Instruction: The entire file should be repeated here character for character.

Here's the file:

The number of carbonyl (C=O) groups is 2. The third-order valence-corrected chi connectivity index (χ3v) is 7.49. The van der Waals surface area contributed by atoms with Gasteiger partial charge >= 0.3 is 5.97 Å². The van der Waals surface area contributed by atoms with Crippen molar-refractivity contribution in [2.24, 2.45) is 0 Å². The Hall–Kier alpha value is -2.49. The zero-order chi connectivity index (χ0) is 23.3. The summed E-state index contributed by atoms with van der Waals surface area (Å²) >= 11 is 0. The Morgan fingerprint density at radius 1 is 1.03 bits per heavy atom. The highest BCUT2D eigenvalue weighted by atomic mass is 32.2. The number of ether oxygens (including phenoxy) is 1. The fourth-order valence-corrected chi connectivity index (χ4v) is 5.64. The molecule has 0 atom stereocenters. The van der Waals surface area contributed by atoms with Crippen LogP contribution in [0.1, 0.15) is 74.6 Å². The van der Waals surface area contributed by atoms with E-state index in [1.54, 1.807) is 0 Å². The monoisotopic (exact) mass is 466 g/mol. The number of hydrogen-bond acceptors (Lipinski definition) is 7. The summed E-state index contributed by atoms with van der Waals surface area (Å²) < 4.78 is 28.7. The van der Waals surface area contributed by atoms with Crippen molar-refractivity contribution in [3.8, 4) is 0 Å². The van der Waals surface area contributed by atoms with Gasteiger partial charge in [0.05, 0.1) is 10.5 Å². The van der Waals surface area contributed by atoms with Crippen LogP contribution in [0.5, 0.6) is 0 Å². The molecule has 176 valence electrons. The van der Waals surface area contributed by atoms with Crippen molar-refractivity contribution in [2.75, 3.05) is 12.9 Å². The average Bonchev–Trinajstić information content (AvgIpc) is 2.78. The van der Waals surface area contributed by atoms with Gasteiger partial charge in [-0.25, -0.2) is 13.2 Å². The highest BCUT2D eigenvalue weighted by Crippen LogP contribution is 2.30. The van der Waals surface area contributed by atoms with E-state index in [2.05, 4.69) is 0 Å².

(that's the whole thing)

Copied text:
The number of carbonyl (C=O) groups is 2. The third-order valence-corrected chi connectivity index (χ3v) is 7.49. The van der Waals surface area contributed by atoms with Gasteiger partial charge >= 0.3 is 5.97 Å². The van der Waals surface area contributed by atoms with Crippen molar-refractivity contribution in [2.24, 2.45) is 0 Å². The Hall–Kier alpha value is -2.49. The zero-order chi connectivity index (χ0) is 23.3. The summed E-state index contributed by atoms with van der Waals surface area (Å²) >= 11 is 0. The Morgan fingerprint density at radius 1 is 1.03 bits per heavy atom. The highest BCUT2D eigenvalue weighted by atomic mass is 32.2. The number of ether oxygens (including phenoxy) is 1. The fourth-order valence-corrected chi connectivity index (χ4v) is 5.64. The molecule has 0 atom stereocenters. The van der Waals surface area contributed by atoms with Crippen LogP contribution in [0.1, 0.15) is 74.6 Å². The van der Waals surface area contributed by atoms with E-state index in [1.54, 1.807) is 0 Å². The monoisotopic (exact) mass is 466 g/mol. The number of hydrogen-bond acceptors (Lipinski definition) is 7. The summed E-state index contributed by atoms with van der Waals surface area (Å²) < 4.78 is 28.7. The van der Waals surface area contributed by atoms with Crippen molar-refractivity contribution in [3.8, 4) is 0 Å². The van der Waals surface area contributed by atoms with Gasteiger partial charge in [0.05, 0.1) is 10.5 Å². The van der Waals surface area contributed by atoms with Crippen LogP contribution in [0.5, 0.6) is 0 Å². The molecule has 176 valence electrons. The van der Waals surface area contributed by atoms with Crippen molar-refractivity contribution in [2.75, 3.05) is 12.9 Å². The average Bonchev–Trinajstić information content (AvgIpc) is 2.78. The van der Waals surface area contributed by atoms with Gasteiger partial charge in [-0.25, -0.2) is 13.2 Å². The highest BCUT2D eigenvalue weighted by Crippen LogP contribution is 2.30. The van der Waals surface area contributed by atoms with E-state index in [2.05, 4.69) is 0 Å².